Suite pour Berthe Gardes
This composition originated from my obsession with the baroque French dances (such as the bouree, chaconne, and Italian toccatas), Colombian rhythmic patterns, Argentine tango and American Jazz harmony - all of which are interwoven throughout the work. During the writing process, the French Impressionists were essential guides in constructing the first movement, so much so that I have dedicated my Suite for Piano No. 2 to a single mother from Toulouse, France, Berthe and her son, the Tango-singer/actor Charles Gardes, famously known as Carlos Gardel.
The complex history of South America and its diverse ethnicities have always fascinated me. Unfortunately, much of the South American news the world receives does not reflect the most altruistic aspects of this heterogeneous continent; perhaps most notoriously, the world has heard extensively about European criminals who escaped to South-America post World War II, such as Adolf Eichmann. Another high profile example that the world hears much about is the Falkland Islands conflict in the late 1900s between British and Argentine forces. In reality, South American history is rich with many more positive influences and migrations - like those of the British sailors who brought soccer (football) to Argentina in the 1860s. In this composition, I chose to highlight the story of a humble European woman who gave her son to the Americas. Her contribution, through her son, led to the development of an immensely important cultural and musical genre that up to today continues to draw millions of followers. Her heroic story compelled me to celebrate her life and legacy by composing this work in five movements: I - Noctazia, “Berthe attend un enfant à Toulouse,” II - Chaconne “Laissant Bordeaux,” III - Tango “El Rey de Buenos Aires,” IV - Bouree, “Berthe revient à France,” and V - Toccata, “Gardel en Medellin.”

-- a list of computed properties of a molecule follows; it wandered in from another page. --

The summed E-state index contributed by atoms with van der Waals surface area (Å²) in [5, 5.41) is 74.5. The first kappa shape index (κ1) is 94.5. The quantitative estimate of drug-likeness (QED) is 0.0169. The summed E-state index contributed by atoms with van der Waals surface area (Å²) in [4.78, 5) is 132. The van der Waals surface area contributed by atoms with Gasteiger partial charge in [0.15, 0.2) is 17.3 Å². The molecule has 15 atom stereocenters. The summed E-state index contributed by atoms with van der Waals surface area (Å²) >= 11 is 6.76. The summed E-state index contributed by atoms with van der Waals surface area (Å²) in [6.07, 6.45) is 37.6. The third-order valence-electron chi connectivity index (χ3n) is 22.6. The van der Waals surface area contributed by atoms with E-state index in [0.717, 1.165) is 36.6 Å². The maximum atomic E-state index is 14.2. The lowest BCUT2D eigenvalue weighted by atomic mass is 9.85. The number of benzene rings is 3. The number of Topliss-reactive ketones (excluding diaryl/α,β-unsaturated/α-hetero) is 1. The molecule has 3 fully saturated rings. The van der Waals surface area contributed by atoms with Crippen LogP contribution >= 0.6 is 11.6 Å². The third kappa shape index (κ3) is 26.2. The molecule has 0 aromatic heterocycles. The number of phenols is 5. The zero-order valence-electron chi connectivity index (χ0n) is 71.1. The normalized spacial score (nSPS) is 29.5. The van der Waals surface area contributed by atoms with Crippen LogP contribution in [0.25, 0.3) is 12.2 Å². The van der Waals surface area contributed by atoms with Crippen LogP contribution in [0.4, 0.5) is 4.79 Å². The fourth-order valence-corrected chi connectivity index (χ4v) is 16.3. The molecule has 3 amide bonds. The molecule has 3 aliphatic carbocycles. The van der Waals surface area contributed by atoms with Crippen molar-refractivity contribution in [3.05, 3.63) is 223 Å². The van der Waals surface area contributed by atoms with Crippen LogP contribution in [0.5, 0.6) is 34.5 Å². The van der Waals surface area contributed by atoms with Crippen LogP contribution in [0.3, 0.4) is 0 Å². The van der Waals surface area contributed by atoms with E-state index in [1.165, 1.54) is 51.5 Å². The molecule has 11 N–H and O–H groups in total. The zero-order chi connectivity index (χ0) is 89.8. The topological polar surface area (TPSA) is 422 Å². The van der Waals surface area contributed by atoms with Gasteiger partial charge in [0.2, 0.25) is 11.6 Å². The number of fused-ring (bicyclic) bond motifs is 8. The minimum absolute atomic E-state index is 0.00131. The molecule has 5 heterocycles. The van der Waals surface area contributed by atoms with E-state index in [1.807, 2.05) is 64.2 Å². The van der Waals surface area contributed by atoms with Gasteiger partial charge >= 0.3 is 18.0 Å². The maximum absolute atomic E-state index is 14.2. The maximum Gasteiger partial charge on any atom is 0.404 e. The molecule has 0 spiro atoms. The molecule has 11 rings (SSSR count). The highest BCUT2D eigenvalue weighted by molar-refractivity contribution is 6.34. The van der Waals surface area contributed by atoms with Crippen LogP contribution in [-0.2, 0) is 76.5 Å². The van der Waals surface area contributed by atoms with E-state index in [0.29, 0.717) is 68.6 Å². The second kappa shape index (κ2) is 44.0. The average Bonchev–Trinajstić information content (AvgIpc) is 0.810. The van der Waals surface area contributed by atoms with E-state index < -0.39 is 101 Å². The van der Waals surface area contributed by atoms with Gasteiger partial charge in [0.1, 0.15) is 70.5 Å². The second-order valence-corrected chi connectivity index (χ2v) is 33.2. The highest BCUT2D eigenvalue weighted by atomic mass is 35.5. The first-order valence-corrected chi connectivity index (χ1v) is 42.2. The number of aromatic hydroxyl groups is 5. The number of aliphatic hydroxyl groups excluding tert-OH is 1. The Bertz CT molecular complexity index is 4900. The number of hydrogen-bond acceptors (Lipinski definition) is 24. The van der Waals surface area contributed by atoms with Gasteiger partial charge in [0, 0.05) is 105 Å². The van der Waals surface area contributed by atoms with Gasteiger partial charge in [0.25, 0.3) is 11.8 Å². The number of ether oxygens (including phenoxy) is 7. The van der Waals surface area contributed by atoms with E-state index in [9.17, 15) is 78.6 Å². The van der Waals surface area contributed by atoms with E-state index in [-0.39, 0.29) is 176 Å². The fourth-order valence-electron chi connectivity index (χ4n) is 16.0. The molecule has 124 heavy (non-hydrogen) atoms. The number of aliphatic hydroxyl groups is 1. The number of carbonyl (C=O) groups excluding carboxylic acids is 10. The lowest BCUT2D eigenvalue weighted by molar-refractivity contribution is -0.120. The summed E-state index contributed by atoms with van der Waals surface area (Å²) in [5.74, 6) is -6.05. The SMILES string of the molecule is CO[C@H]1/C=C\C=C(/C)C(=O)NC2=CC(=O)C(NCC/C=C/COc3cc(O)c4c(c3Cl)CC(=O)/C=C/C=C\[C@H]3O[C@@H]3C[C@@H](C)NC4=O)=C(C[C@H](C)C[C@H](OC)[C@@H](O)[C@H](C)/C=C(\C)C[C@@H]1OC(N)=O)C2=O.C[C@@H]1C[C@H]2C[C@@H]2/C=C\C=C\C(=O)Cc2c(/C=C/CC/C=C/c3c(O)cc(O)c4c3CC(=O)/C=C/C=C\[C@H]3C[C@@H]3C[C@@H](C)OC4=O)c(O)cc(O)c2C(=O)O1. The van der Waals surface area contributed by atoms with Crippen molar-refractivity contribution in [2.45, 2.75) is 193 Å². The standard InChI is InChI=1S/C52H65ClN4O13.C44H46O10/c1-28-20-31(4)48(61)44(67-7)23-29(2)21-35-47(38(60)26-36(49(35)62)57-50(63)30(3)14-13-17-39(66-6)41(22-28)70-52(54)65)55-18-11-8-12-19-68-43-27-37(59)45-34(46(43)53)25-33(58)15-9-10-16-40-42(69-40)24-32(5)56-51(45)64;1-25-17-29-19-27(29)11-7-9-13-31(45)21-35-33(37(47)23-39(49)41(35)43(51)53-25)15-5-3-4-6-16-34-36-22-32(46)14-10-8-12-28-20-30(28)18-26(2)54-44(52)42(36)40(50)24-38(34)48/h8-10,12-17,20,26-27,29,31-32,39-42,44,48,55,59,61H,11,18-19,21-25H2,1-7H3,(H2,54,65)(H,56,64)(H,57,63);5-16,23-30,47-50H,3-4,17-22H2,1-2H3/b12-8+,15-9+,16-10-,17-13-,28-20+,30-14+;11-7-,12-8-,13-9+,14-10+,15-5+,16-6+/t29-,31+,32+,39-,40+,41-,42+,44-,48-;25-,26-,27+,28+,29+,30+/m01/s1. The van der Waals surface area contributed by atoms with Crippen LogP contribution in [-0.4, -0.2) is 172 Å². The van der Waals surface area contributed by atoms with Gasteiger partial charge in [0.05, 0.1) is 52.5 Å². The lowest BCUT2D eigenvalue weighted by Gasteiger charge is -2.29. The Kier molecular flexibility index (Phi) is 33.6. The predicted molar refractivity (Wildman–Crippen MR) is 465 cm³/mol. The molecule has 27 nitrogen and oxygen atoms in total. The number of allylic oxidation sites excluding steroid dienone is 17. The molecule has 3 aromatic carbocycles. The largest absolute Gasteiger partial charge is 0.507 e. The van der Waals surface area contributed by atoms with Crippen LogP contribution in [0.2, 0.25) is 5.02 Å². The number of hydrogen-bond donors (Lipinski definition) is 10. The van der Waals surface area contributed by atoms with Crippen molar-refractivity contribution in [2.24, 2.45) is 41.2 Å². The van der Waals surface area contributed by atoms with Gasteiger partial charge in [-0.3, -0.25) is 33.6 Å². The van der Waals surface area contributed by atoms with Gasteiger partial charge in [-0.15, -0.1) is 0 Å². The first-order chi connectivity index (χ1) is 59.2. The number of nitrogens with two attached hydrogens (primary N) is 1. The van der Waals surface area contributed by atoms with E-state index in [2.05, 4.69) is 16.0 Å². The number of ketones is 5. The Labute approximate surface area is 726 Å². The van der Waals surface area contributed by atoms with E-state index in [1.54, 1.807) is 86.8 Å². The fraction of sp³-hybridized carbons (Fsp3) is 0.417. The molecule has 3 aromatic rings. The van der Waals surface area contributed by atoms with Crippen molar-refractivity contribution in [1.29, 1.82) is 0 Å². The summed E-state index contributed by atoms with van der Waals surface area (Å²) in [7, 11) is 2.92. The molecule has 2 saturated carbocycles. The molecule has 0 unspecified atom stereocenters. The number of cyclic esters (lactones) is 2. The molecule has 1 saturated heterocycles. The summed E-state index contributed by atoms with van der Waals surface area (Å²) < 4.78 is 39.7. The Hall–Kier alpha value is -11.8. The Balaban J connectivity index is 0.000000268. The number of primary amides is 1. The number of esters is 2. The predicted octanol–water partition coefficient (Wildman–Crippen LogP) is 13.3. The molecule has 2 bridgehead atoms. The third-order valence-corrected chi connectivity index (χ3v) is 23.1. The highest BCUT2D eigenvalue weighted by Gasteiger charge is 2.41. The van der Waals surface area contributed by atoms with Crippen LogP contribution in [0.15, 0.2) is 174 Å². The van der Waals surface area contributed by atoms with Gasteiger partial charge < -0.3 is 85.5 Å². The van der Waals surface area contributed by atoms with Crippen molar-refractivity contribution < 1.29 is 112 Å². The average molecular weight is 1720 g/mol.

The architectural make-up of the opening movement relies on an unlikely juxtaposition of impressionism and baroque. In the baroque period, J.S. Bach’s keyboard works were written for the harpsichord and organ instruments. When Bach scholars interpret his works on piano, there is almost no pedaling. More orthodox thinkers believe that Bach’s works should not be played on the piano but instead on the composer’s intended instruments: namely, the organ and the harpsichord. When I began this composition, I wondered what would happen if a more impressionist-influenced movement employed a more baroque approach, with little damper pedal - as if it were a work written in earlier years. My experiment obviously resulted in a re-created modern work of dances and styles from the baroque, classical, impressionist, romantic as well as other styles from the 1900s, such as the tango and my own noctazia.
The natural extension of this effort was to then imagine what a Debussy piano work might sound like without pedal, or with less use of it. This was part of my exploration on the opening movement: it is heavily influenced by the impressionist as well as by American Jazz harmony. I continued to explore an inner discourse of what would happen if I combined a baroque influence with more commonly impressionist pedaling. For the chaconne, originally a more baroque selection, I experimented using the pedal to see how the rich harmonic structures would interact with each other. For other sections of the chaconne, I abstained from the pedal and found myself creating a very enjoyable contrast in timbre and sound duration. From the first movement to the closing toccata, the Suite employs instances both of little pedal use, as in the tango and the noctazia (my own invention: a cross between a nocturne, fantazia and toccata), and of more pronounced pedaling, as in the chaconne and bouree. The toccata in particular demonstrates the ongoing motion characteristic of its style, but is contrasted with heavier counterpoint, a slower cantabile and chorale middle section, culminating in a climactic ending that depicts the tragic and sudden death of Berthe’s son.